VAT treatment of recharges and disbursements
It is important to be aware that the VAT treatment of recharges and disbursements is different. It can be confusing, so here’s how to tell the difference.
Most professional firms will incur costs in delivering services to a client, for example, travel and subsistence. These services have been supplied by a third party to the firm and allow it to provide its professional services to its client. The third party has not supplied any services directly to the client. Therefore, such costs will form part of the value of the supply to the client and VAT must be calculated on the total cost including any recharged costs. This should happen regardless of the VAT liability of the cost incurred by the firm. Therefore if a zero-rated train ticket (for example) is recharged to a client, it will merely form part of the fee charged for the services. The firm is not making a zero-rated supply of travel to its client; it is simply recharging its costs of delivering its standard rated service. If this is recharged incorrectly there will be an under declaration of VAT due.
Disbursements are made when a firm incurs a cost on behalf of a client where the supply in question is contractually made by the third party to the client, but the firm settles the bill and then is reimbursed by the client. Effectively the firm has acted as the client’s agent in settling the liability. An example of this is solicitors paying stamp duty on behalf of a client, or search fees via the land registry for issues around property.
In order to treat a transaction as a disbursement for VAT purposes, there are specific conditions that must be satisfied which can be found in more details from HMRCs guidance.
Determining the place of supply
The place of supply will determine whether VAT must be charged on a particular service and therefore it is necessary to consider the rules for determining where the supply takes place. The place of supply of legal services is determined by the status and location of the customer.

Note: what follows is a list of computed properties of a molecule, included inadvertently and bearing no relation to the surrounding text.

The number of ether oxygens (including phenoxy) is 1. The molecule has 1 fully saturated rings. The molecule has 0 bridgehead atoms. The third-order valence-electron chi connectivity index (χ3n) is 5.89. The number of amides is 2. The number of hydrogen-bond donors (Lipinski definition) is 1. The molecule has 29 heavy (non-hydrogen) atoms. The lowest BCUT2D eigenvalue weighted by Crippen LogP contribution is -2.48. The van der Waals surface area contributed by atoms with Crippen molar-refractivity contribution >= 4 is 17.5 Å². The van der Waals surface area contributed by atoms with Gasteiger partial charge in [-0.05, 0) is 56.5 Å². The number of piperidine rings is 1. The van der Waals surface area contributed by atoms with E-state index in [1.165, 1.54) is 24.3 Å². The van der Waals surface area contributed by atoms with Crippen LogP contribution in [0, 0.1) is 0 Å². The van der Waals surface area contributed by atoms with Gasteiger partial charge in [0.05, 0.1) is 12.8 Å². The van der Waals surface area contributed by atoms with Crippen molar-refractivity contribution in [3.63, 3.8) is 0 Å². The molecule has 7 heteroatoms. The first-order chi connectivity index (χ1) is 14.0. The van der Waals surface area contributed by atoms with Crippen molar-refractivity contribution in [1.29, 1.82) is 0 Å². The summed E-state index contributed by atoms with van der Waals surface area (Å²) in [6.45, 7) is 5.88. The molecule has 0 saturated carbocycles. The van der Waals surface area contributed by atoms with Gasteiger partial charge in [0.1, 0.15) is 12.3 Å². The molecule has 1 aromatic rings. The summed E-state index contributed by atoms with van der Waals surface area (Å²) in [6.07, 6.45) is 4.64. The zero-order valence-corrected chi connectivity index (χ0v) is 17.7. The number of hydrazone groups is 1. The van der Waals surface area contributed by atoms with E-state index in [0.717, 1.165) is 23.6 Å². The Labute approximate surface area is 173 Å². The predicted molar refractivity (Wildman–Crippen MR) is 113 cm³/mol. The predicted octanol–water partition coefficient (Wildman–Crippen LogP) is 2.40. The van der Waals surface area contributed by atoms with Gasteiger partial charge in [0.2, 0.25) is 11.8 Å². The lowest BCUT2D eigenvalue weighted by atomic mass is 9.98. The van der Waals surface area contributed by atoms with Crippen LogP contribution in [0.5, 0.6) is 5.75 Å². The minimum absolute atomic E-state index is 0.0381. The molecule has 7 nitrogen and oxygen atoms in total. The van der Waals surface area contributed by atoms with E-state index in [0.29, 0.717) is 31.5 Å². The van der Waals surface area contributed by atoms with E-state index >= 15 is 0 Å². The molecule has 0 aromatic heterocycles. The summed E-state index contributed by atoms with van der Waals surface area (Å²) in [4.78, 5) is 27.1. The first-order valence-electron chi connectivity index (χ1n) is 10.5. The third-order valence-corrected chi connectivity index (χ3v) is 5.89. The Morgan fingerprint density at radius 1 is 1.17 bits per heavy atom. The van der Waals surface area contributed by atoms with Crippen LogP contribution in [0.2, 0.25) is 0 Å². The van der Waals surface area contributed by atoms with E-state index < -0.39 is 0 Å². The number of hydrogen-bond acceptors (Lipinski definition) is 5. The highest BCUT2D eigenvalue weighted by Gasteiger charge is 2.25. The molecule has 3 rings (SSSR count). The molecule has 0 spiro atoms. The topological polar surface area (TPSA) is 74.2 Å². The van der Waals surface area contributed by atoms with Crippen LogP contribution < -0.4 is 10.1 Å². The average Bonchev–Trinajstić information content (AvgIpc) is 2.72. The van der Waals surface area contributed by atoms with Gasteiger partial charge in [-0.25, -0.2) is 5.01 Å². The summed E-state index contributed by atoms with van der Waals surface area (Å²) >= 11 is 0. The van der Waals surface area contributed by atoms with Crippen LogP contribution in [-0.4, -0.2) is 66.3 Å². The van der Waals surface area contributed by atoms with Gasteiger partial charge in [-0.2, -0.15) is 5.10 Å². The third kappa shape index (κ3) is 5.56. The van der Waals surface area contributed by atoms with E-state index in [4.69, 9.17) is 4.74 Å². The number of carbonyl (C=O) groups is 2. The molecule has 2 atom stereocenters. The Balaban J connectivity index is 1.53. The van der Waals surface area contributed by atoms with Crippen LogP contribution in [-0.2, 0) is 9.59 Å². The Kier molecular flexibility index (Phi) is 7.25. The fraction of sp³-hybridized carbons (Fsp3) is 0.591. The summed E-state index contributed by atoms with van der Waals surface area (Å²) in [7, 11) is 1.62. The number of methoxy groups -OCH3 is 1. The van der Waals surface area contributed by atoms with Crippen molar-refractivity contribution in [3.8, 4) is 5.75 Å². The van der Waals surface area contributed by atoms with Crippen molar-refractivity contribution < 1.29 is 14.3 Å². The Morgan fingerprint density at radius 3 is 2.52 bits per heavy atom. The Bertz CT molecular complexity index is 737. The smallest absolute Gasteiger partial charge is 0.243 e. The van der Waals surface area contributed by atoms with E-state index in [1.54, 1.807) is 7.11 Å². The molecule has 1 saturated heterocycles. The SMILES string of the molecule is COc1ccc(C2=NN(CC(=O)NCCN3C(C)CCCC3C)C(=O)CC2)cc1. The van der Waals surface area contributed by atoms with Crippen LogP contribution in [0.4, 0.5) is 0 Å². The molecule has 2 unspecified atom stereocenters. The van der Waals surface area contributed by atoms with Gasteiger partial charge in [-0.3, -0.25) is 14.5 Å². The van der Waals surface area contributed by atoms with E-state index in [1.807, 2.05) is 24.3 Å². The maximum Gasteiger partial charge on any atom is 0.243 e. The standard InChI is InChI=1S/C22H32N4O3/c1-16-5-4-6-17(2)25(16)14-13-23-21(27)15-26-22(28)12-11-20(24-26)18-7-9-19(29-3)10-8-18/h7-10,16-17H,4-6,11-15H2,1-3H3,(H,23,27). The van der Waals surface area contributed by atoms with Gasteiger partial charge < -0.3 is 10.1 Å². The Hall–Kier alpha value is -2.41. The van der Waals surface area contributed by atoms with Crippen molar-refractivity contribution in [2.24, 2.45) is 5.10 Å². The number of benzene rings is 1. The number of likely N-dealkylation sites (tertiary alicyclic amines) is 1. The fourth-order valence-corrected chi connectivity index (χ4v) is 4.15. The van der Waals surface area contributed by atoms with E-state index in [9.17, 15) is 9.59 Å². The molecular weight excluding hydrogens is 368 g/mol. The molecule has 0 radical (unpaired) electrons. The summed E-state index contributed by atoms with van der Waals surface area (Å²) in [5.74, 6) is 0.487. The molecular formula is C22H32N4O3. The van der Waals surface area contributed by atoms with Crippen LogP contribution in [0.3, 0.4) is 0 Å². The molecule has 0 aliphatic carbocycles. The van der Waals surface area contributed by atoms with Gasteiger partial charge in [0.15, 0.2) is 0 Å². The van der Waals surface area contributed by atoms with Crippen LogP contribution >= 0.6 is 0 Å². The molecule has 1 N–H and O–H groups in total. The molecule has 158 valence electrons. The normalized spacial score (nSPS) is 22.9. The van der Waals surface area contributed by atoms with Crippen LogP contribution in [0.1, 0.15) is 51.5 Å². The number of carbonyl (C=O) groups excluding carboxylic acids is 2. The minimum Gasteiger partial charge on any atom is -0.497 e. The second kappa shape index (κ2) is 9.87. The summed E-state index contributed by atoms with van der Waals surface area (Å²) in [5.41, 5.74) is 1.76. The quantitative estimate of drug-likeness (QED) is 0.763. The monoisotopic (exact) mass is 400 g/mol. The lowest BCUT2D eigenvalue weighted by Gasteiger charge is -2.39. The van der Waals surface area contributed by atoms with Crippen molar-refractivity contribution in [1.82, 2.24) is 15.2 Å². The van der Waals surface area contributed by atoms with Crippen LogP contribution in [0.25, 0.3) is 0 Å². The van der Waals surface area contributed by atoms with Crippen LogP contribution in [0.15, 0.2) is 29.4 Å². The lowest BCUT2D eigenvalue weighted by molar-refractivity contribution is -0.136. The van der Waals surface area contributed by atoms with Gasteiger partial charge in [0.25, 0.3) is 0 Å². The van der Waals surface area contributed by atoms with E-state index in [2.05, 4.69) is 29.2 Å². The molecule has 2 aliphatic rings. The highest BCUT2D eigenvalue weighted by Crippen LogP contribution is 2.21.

If the client belongs outside the EU, or belongs in another EU member state and receives the services for the purposes of their business, the supply is where the client belongs and is outside the scope of UK VAT.
If the client belongs in another EU member state and receives the supply in a non-business capacity, or if the client belongs in the UK, the supply is deemed to take place in the UK and VAT must be charged.
Where services are supplied in relation to land, the place of supply is where the land is situated regardless of where the customer belongs.
Tax points – extension to the normal rules
Ordinarily a business has 14 days in which to raise a tax invoice once it has completed it services. The procedure for drawing up solicitor’s bills is such that most solicitors are unable to issue an invoice within 14 days after the date of completion of their services.
The following general extension has been granted by HMRC to all VAT registered solicitors:
- If the consideration for a supply of services by a solicitor is not ascertained, or ascertainable at or before the time when the services are performed, the supply may be treated as taking place at the time when the solicitor issues a VAT invoice in respect of it provided that the VAT invoice is issued not later than three months after the date of performance of the services.
It is important to remember that failure to issue a VAT invoice means that the tax point reverts to the basic tax point rather than the end of the three month period and hence solicitors must ensure they have accounting systems in place to monitor this.
The issues around VAT and law firms can be a complex area so be sure you review your position regularly so that you remain compliant and avoid an unnecessary headaches.